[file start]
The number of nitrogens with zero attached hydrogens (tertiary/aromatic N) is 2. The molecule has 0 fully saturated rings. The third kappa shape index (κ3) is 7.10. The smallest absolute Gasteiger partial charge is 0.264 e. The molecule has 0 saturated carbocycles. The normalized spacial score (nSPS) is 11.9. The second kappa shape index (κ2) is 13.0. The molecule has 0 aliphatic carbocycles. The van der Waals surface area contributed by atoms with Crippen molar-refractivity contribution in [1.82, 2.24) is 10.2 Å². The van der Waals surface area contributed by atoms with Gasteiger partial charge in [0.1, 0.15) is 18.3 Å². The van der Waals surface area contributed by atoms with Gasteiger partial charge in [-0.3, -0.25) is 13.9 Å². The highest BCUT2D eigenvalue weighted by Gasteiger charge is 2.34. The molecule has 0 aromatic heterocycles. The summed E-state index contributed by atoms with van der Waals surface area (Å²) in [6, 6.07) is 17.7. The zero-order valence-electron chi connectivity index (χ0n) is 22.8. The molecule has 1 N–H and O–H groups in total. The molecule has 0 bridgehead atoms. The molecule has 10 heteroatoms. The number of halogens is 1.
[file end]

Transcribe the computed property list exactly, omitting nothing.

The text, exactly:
The number of nitrogens with zero attached hydrogens (tertiary/aromatic N) is 2. The molecule has 0 fully saturated rings. The third kappa shape index (κ3) is 7.10. The smallest absolute Gasteiger partial charge is 0.264 e. The molecule has 0 saturated carbocycles. The normalized spacial score (nSPS) is 11.9. The second kappa shape index (κ2) is 13.0. The molecule has 0 aliphatic carbocycles. The van der Waals surface area contributed by atoms with Crippen molar-refractivity contribution in [1.82, 2.24) is 10.2 Å². The van der Waals surface area contributed by atoms with Gasteiger partial charge in [0.1, 0.15) is 18.3 Å². The van der Waals surface area contributed by atoms with Gasteiger partial charge in [-0.3, -0.25) is 13.9 Å². The highest BCUT2D eigenvalue weighted by Gasteiger charge is 2.34. The molecule has 0 aromatic heterocycles. The summed E-state index contributed by atoms with van der Waals surface area (Å²) in [6, 6.07) is 17.7. The zero-order valence-electron chi connectivity index (χ0n) is 22.8. The molecule has 1 N–H and O–H groups in total. The molecule has 0 bridgehead atoms. The molecule has 10 heteroatoms. The number of halogens is 1.